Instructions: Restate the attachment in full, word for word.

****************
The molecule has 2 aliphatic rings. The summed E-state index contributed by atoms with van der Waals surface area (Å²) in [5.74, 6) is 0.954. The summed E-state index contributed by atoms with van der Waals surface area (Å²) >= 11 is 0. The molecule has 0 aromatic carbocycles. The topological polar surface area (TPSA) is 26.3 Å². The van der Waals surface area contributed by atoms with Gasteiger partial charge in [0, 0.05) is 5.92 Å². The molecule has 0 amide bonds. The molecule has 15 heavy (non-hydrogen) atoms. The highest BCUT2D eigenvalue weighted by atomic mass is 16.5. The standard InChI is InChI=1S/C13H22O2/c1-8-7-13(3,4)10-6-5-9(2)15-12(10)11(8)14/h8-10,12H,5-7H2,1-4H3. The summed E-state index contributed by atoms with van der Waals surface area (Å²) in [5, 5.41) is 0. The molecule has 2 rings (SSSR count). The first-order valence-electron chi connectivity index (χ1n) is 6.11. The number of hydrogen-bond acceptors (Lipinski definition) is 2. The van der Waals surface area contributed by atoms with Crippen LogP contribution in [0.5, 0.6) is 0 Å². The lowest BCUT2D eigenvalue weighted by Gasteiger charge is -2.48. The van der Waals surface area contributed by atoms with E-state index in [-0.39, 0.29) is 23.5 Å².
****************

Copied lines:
The molecule has 2 aliphatic rings. The summed E-state index contributed by atoms with van der Waals surface area (Å²) in [5.74, 6) is 0.954. The summed E-state index contributed by atoms with van der Waals surface area (Å²) >= 11 is 0. The molecule has 0 aromatic carbocycles. The topological polar surface area (TPSA) is 26.3 Å². The van der Waals surface area contributed by atoms with Gasteiger partial charge in [0, 0.05) is 5.92 Å². The molecule has 0 amide bonds. The molecule has 15 heavy (non-hydrogen) atoms. The highest BCUT2D eigenvalue weighted by atomic mass is 16.5. The standard InChI is InChI=1S/C13H22O2/c1-8-7-13(3,4)10-6-5-9(2)15-12(10)11(8)14/h8-10,12H,5-7H2,1-4H3. The summed E-state index contributed by atoms with van der Waals surface area (Å²) in [5, 5.41) is 0. The molecule has 2 rings (SSSR count). The first-order valence-electron chi connectivity index (χ1n) is 6.11. The number of hydrogen-bond acceptors (Lipinski definition) is 2. The van der Waals surface area contributed by atoms with Crippen LogP contribution in [0.5, 0.6) is 0 Å². The lowest BCUT2D eigenvalue weighted by Gasteiger charge is -2.48. The van der Waals surface area contributed by atoms with E-state index in [-0.39, 0.29) is 23.5 Å².